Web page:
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KEY LARGO (CBSMiami) – Nearly a dozen shark fins and dismembered sharks were discovered Monday on a boat off Key Largo.

Boarding team members from Coast Guard Station Islamorada and the Florida Wildlife Conservation Commission discover 11 shark fins and several dismembered sharks aboard the commercial fishing vessel Miss Shell near South Sound Key, June 19, 2018. (Coast Guard Photo)

The disturbing discovery was made in a joint operation between the Coast Guard, National Oceanic and Atmospheric Administration, and Florida Fish and Wildlife Conservation Commission.

The shark parts were found aboard the 40-foot commercial fishing vessel, Miss Shell, near South Sound Creek. FWC boarded the boat due to improper display of navigation lights. While investigating, the boarding team discovered 11 shark fins and dismembered sharks.

The Miss Shell was escorted to Port Largo, and the catch was seized.

Federal law prohibits the act of shark finning, a process of removing shark fins at sea and discarding the rest of the shark, since 2000.

“This case is a great example of interagency coordination to stop illegal fishing and allows for efficient enforcement of the commercial fishing fleet in the waters surrounding the Florida Keys,” said Petty Officer 1st Class Rich Steidell, Coast Guard Station Islamorada. “Our marine resources are extremely valuable to the public and our nation. Boaters and fishermen are reminded to familiarize themselves with the fishing regulations to make sure they are complying with federal law.”

Dismembered sharks lie on the deck of the commercial fishing vessel Miss Shell, June 19, 2018, near South Sound Creek, Florida. The joint-boarding performed by the Coast Guard, NOAA and FWC resulted in the vessel being escorted to Port Largo and the catch being seized. (Coast Guard Photo)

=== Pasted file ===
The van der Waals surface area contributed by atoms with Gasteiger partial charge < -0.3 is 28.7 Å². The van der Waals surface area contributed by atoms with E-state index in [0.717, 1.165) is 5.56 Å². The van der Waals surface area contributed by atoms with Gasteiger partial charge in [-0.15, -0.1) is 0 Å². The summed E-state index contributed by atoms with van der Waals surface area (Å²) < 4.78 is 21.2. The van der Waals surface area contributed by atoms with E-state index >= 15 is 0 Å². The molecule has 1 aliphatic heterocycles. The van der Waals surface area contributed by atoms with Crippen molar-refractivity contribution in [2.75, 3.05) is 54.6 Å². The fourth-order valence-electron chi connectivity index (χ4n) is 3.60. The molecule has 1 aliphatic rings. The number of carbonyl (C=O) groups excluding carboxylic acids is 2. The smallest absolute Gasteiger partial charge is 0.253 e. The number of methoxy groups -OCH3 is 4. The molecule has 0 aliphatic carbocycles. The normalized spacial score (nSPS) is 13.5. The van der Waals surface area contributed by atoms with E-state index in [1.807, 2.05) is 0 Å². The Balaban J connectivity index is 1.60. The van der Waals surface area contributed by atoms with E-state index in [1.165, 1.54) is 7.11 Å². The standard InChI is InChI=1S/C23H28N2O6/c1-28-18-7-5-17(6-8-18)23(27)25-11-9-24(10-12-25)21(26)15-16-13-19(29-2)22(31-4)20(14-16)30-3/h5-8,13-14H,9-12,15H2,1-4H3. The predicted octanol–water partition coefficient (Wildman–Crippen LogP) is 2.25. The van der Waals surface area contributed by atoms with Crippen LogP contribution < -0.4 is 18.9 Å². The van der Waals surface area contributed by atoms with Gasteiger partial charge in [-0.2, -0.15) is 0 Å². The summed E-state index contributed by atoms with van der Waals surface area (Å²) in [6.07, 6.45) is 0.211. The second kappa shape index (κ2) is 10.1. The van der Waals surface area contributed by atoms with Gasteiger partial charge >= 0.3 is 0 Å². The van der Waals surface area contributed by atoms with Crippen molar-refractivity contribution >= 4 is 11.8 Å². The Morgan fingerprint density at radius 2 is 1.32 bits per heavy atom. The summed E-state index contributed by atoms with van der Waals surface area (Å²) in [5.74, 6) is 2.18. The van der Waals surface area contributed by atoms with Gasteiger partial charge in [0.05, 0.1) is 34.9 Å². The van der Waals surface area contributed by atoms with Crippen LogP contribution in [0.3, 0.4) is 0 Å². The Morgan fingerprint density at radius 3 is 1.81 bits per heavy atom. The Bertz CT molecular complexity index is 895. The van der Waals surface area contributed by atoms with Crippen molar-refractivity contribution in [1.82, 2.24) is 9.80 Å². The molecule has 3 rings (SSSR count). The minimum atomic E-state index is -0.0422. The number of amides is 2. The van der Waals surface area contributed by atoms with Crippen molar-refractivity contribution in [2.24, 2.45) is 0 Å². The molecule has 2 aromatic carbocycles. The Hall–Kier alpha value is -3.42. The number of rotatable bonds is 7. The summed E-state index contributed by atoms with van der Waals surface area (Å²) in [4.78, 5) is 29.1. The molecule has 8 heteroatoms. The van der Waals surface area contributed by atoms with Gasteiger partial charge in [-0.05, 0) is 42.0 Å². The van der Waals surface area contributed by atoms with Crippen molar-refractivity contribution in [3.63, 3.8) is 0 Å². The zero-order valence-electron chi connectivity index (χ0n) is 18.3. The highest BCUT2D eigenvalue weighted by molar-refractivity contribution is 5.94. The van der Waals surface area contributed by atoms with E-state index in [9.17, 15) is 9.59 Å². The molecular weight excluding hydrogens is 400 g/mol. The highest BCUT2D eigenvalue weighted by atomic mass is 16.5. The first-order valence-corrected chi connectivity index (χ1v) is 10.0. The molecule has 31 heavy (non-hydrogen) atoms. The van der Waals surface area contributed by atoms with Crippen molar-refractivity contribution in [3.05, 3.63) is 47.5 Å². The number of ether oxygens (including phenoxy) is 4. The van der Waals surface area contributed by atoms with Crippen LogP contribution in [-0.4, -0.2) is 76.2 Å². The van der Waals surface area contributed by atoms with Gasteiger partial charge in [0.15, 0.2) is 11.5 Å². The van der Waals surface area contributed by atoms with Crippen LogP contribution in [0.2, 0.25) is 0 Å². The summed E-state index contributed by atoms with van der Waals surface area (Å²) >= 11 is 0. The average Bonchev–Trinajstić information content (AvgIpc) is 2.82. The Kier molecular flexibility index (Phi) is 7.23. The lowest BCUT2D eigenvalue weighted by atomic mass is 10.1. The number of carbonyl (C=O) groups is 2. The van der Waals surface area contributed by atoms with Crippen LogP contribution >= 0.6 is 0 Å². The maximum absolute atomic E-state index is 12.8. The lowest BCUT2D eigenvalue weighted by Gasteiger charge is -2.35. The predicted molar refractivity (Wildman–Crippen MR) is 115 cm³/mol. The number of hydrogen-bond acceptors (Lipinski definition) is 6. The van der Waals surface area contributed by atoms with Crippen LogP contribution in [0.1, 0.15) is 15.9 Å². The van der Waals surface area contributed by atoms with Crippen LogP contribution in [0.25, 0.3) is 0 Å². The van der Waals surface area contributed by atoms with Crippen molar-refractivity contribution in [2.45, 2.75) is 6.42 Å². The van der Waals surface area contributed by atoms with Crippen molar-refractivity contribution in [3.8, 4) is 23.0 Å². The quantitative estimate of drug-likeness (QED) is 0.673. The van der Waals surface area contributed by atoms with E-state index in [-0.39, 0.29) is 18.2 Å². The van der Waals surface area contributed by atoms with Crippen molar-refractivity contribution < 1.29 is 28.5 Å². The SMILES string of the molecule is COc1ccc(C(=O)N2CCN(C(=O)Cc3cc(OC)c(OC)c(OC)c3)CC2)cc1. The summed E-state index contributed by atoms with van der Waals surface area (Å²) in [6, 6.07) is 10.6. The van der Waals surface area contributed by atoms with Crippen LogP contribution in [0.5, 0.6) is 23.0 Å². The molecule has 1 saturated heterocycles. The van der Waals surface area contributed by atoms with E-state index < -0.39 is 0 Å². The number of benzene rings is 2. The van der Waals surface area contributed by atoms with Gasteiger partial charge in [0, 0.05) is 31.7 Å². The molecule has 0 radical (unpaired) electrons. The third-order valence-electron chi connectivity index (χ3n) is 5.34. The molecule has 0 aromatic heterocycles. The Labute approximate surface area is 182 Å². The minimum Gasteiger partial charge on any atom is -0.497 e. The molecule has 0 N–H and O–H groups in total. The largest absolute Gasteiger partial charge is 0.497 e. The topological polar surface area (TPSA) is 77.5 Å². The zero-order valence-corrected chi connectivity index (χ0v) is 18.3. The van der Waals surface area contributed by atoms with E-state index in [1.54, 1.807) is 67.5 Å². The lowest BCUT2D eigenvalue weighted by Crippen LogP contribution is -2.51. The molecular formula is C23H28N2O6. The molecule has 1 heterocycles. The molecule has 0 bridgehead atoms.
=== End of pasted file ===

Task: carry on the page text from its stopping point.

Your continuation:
The violations against the operator of the boat included failure to maintain a shark in its proper form, and failure to maintain naturally attached shark fins through off-loading. The detached shark fins will be sent to a laboratory for testing to determine the species of the origin and could lead to further charges, such as possession of prohibited species.

“Our partnerships with the Coast Guard and NOAA are valuable assets for the effective enforcement of both federal and state fisheries regulations, which are in place to ensure the availability of this important resource for future generations,” said Maj. Alfredo Escanio, FWC South Region Bravo Regional Commander.

“It’s a natural partnership to work with the Coast Guard and FWC,” said a NOAA spokesperson Tuesday. “This is a significant case with significant violations. Sharks are vital to the natural balance of our ecosystems, and NOAA works with our partnering agencies to ensure the health and sustainability of the species.”

The seized catch was transferred to NOAA officials Tuesday and an investigation is ongoing.


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